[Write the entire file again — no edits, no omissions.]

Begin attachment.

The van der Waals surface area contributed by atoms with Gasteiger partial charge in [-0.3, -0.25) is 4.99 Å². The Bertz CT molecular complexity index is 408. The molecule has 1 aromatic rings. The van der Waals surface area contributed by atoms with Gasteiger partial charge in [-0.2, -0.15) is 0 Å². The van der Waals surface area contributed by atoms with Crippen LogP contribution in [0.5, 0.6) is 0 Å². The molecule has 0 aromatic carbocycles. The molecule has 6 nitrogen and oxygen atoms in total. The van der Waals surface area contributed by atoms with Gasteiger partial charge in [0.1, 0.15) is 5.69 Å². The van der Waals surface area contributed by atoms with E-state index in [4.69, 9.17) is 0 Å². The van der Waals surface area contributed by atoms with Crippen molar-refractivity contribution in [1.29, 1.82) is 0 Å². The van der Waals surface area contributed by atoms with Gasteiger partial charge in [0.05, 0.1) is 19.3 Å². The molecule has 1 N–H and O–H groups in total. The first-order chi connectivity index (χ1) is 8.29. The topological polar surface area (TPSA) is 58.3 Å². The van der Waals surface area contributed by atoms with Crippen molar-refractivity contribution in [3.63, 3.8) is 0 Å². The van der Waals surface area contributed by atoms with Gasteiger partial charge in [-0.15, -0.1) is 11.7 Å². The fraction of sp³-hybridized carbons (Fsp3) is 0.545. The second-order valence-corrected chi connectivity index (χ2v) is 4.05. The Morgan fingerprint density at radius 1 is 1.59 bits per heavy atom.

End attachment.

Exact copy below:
The van der Waals surface area contributed by atoms with Gasteiger partial charge in [-0.3, -0.25) is 4.99 Å². The Bertz CT molecular complexity index is 408. The molecule has 1 aromatic rings. The van der Waals surface area contributed by atoms with Gasteiger partial charge in [-0.2, -0.15) is 0 Å². The van der Waals surface area contributed by atoms with Crippen LogP contribution in [0.5, 0.6) is 0 Å². The molecule has 0 aromatic carbocycles. The molecule has 6 nitrogen and oxygen atoms in total. The van der Waals surface area contributed by atoms with Gasteiger partial charge in [0.1, 0.15) is 5.69 Å². The van der Waals surface area contributed by atoms with E-state index in [4.69, 9.17) is 0 Å². The van der Waals surface area contributed by atoms with Crippen molar-refractivity contribution in [1.29, 1.82) is 0 Å². The van der Waals surface area contributed by atoms with Gasteiger partial charge in [0.05, 0.1) is 19.3 Å². The molecule has 1 N–H and O–H groups in total. The first-order chi connectivity index (χ1) is 8.29. The topological polar surface area (TPSA) is 58.3 Å². The van der Waals surface area contributed by atoms with Crippen molar-refractivity contribution in [3.63, 3.8) is 0 Å². The van der Waals surface area contributed by atoms with Gasteiger partial charge in [-0.15, -0.1) is 11.7 Å². The fraction of sp³-hybridized carbons (Fsp3) is 0.545. The second-order valence-corrected chi connectivity index (χ2v) is 4.05. The Morgan fingerprint density at radius 1 is 1.59 bits per heavy atom.